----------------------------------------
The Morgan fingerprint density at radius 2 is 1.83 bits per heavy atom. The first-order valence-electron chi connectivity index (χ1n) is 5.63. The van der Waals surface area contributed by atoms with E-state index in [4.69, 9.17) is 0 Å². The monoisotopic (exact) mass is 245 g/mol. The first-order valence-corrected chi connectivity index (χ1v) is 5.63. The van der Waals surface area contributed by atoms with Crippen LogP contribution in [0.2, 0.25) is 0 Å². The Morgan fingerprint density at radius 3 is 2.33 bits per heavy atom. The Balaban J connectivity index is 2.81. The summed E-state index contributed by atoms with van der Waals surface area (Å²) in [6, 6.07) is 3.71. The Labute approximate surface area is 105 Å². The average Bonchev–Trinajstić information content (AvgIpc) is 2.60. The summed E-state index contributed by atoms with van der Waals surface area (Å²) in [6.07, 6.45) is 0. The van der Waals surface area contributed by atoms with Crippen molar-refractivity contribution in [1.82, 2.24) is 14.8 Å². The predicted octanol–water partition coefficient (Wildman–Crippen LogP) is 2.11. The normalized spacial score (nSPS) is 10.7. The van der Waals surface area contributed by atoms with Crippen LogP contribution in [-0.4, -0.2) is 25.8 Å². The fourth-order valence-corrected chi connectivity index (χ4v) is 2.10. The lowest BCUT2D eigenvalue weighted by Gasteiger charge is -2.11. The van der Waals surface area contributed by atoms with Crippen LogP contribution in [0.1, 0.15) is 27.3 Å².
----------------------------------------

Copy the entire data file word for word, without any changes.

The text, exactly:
The Morgan fingerprint density at radius 2 is 1.83 bits per heavy atom. The first-order valence-electron chi connectivity index (χ1n) is 5.63. The van der Waals surface area contributed by atoms with E-state index in [4.69, 9.17) is 0 Å². The monoisotopic (exact) mass is 245 g/mol. The first-order valence-corrected chi connectivity index (χ1v) is 5.63. The van der Waals surface area contributed by atoms with Crippen LogP contribution in [0.2, 0.25) is 0 Å². The Morgan fingerprint density at radius 3 is 2.33 bits per heavy atom. The Balaban J connectivity index is 2.81. The summed E-state index contributed by atoms with van der Waals surface area (Å²) in [6, 6.07) is 3.71. The Labute approximate surface area is 105 Å². The average Bonchev–Trinajstić information content (AvgIpc) is 2.60. The summed E-state index contributed by atoms with van der Waals surface area (Å²) in [6.07, 6.45) is 0. The van der Waals surface area contributed by atoms with Crippen molar-refractivity contribution in [1.82, 2.24) is 14.8 Å². The predicted octanol–water partition coefficient (Wildman–Crippen LogP) is 2.11. The normalized spacial score (nSPS) is 10.7. The van der Waals surface area contributed by atoms with Crippen LogP contribution in [-0.4, -0.2) is 25.8 Å². The fourth-order valence-corrected chi connectivity index (χ4v) is 2.10. The lowest BCUT2D eigenvalue weighted by Gasteiger charge is -2.11. The van der Waals surface area contributed by atoms with Crippen LogP contribution in [0.1, 0.15) is 27.3 Å².